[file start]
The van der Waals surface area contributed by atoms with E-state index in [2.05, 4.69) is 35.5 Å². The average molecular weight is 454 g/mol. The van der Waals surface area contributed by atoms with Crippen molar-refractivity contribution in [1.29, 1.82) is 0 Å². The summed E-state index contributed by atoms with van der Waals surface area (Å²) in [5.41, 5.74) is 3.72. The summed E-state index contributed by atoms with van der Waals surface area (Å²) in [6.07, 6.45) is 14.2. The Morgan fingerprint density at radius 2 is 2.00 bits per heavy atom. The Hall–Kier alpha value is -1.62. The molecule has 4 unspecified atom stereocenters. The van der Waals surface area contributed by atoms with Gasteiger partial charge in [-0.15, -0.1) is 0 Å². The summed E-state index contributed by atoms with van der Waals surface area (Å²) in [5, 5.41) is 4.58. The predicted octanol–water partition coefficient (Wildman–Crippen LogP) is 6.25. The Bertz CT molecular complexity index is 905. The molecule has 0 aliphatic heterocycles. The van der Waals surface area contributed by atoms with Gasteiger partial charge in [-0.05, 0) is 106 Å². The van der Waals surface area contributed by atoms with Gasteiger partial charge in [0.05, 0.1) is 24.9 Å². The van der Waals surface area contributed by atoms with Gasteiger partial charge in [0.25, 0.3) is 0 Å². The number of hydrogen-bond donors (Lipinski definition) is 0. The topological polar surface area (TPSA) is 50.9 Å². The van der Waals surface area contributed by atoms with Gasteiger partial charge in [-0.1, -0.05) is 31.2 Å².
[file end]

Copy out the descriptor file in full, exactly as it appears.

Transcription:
The van der Waals surface area contributed by atoms with E-state index in [2.05, 4.69) is 35.5 Å². The average molecular weight is 454 g/mol. The van der Waals surface area contributed by atoms with Crippen molar-refractivity contribution in [1.29, 1.82) is 0 Å². The summed E-state index contributed by atoms with van der Waals surface area (Å²) in [5.41, 5.74) is 3.72. The summed E-state index contributed by atoms with van der Waals surface area (Å²) in [6.07, 6.45) is 14.2. The Morgan fingerprint density at radius 2 is 2.00 bits per heavy atom. The Hall–Kier alpha value is -1.62. The molecule has 4 unspecified atom stereocenters. The van der Waals surface area contributed by atoms with Gasteiger partial charge in [-0.15, -0.1) is 0 Å². The summed E-state index contributed by atoms with van der Waals surface area (Å²) in [5, 5.41) is 4.58. The predicted octanol–water partition coefficient (Wildman–Crippen LogP) is 6.25. The Bertz CT molecular complexity index is 905. The molecule has 0 aliphatic heterocycles. The van der Waals surface area contributed by atoms with Gasteiger partial charge in [-0.05, 0) is 106 Å². The van der Waals surface area contributed by atoms with Gasteiger partial charge in [0.05, 0.1) is 24.9 Å². The van der Waals surface area contributed by atoms with Gasteiger partial charge in [0.25, 0.3) is 0 Å². The number of hydrogen-bond donors (Lipinski definition) is 0. The topological polar surface area (TPSA) is 50.9 Å². The van der Waals surface area contributed by atoms with Gasteiger partial charge in [-0.1, -0.05) is 31.2 Å².